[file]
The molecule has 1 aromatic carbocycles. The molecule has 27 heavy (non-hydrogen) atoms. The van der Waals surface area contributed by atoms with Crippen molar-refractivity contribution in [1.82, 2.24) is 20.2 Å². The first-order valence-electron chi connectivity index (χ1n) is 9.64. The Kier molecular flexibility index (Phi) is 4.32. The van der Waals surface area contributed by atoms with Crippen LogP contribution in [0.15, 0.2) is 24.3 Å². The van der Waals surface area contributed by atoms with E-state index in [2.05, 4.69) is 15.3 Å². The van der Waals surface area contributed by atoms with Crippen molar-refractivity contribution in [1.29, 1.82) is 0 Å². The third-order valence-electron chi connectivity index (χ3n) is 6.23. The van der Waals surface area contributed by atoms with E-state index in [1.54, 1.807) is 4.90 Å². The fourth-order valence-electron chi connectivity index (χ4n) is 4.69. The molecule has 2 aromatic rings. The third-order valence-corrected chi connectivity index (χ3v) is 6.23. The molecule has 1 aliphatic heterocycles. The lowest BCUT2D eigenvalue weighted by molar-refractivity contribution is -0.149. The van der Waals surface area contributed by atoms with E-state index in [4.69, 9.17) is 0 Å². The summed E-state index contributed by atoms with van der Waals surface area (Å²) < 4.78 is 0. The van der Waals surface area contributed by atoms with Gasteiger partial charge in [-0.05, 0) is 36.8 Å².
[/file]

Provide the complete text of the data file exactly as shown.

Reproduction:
The molecule has 1 aromatic carbocycles. The molecule has 27 heavy (non-hydrogen) atoms. The van der Waals surface area contributed by atoms with Crippen molar-refractivity contribution in [1.82, 2.24) is 20.2 Å². The first-order valence-electron chi connectivity index (χ1n) is 9.64. The Kier molecular flexibility index (Phi) is 4.32. The van der Waals surface area contributed by atoms with Crippen LogP contribution in [0.15, 0.2) is 24.3 Å². The van der Waals surface area contributed by atoms with E-state index in [2.05, 4.69) is 15.3 Å². The van der Waals surface area contributed by atoms with Crippen molar-refractivity contribution in [1.29, 1.82) is 0 Å². The third-order valence-electron chi connectivity index (χ3n) is 6.23. The van der Waals surface area contributed by atoms with E-state index in [1.54, 1.807) is 4.90 Å². The fourth-order valence-electron chi connectivity index (χ4n) is 4.69. The molecule has 2 aromatic rings. The third-order valence-corrected chi connectivity index (χ3v) is 6.23. The molecule has 1 aliphatic heterocycles. The lowest BCUT2D eigenvalue weighted by molar-refractivity contribution is -0.149. The van der Waals surface area contributed by atoms with E-state index in [4.69, 9.17) is 0 Å². The summed E-state index contributed by atoms with van der Waals surface area (Å²) < 4.78 is 0. The van der Waals surface area contributed by atoms with Gasteiger partial charge in [-0.05, 0) is 36.8 Å².